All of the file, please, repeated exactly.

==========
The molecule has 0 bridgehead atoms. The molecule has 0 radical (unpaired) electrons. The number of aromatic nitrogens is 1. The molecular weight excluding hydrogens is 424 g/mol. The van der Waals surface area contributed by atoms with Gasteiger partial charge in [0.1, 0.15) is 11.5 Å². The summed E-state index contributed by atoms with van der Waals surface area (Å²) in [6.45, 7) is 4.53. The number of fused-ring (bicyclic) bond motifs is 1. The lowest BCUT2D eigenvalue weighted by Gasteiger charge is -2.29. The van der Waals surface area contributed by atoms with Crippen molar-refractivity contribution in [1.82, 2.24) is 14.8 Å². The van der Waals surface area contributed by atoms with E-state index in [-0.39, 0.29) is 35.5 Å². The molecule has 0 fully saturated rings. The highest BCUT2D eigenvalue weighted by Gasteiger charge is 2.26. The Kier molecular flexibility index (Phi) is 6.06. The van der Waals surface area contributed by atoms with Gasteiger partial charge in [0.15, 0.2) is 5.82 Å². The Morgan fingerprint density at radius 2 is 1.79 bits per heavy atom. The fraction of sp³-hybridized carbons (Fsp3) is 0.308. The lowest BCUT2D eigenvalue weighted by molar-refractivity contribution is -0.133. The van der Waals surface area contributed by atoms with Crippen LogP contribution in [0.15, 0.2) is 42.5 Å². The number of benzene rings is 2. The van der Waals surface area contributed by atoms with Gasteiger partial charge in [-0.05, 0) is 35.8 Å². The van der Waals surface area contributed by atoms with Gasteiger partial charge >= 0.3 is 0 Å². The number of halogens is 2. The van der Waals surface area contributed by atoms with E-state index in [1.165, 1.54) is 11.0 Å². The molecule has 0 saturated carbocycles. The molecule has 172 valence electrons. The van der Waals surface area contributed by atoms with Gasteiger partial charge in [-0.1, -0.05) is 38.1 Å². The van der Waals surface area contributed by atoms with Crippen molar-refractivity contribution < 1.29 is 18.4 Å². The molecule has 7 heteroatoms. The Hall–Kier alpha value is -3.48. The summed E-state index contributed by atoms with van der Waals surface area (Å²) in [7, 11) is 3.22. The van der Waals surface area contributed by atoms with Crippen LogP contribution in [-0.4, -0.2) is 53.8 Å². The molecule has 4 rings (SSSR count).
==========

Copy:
The molecule has 0 bridgehead atoms. The molecule has 0 radical (unpaired) electrons. The number of aromatic nitrogens is 1. The molecular weight excluding hydrogens is 424 g/mol. The van der Waals surface area contributed by atoms with Gasteiger partial charge in [0.1, 0.15) is 11.5 Å². The summed E-state index contributed by atoms with van der Waals surface area (Å²) in [6.45, 7) is 4.53. The number of fused-ring (bicyclic) bond motifs is 1. The lowest BCUT2D eigenvalue weighted by Gasteiger charge is -2.29. The van der Waals surface area contributed by atoms with Crippen molar-refractivity contribution in [1.82, 2.24) is 14.8 Å². The van der Waals surface area contributed by atoms with E-state index in [-0.39, 0.29) is 35.5 Å². The molecule has 0 fully saturated rings. The highest BCUT2D eigenvalue weighted by Gasteiger charge is 2.26. The Kier molecular flexibility index (Phi) is 6.06. The van der Waals surface area contributed by atoms with Gasteiger partial charge in [0.15, 0.2) is 5.82 Å². The Morgan fingerprint density at radius 2 is 1.79 bits per heavy atom. The fraction of sp³-hybridized carbons (Fsp3) is 0.308. The lowest BCUT2D eigenvalue weighted by molar-refractivity contribution is -0.133. The van der Waals surface area contributed by atoms with Crippen LogP contribution in [0.15, 0.2) is 42.5 Å². The number of benzene rings is 2. The van der Waals surface area contributed by atoms with Gasteiger partial charge in [-0.05, 0) is 35.8 Å². The van der Waals surface area contributed by atoms with Gasteiger partial charge >= 0.3 is 0 Å². The number of halogens is 2. The van der Waals surface area contributed by atoms with E-state index in [1.165, 1.54) is 11.0 Å². The molecule has 0 saturated carbocycles. The molecule has 172 valence electrons. The van der Waals surface area contributed by atoms with Gasteiger partial charge in [-0.1, -0.05) is 38.1 Å². The van der Waals surface area contributed by atoms with Crippen molar-refractivity contribution < 1.29 is 18.4 Å². The molecule has 7 heteroatoms. The Hall–Kier alpha value is -3.48. The summed E-state index contributed by atoms with van der Waals surface area (Å²) in [7, 11) is 3.22. The van der Waals surface area contributed by atoms with Crippen LogP contribution in [-0.4, -0.2) is 53.8 Å². The molecule has 4 rings (SSSR count).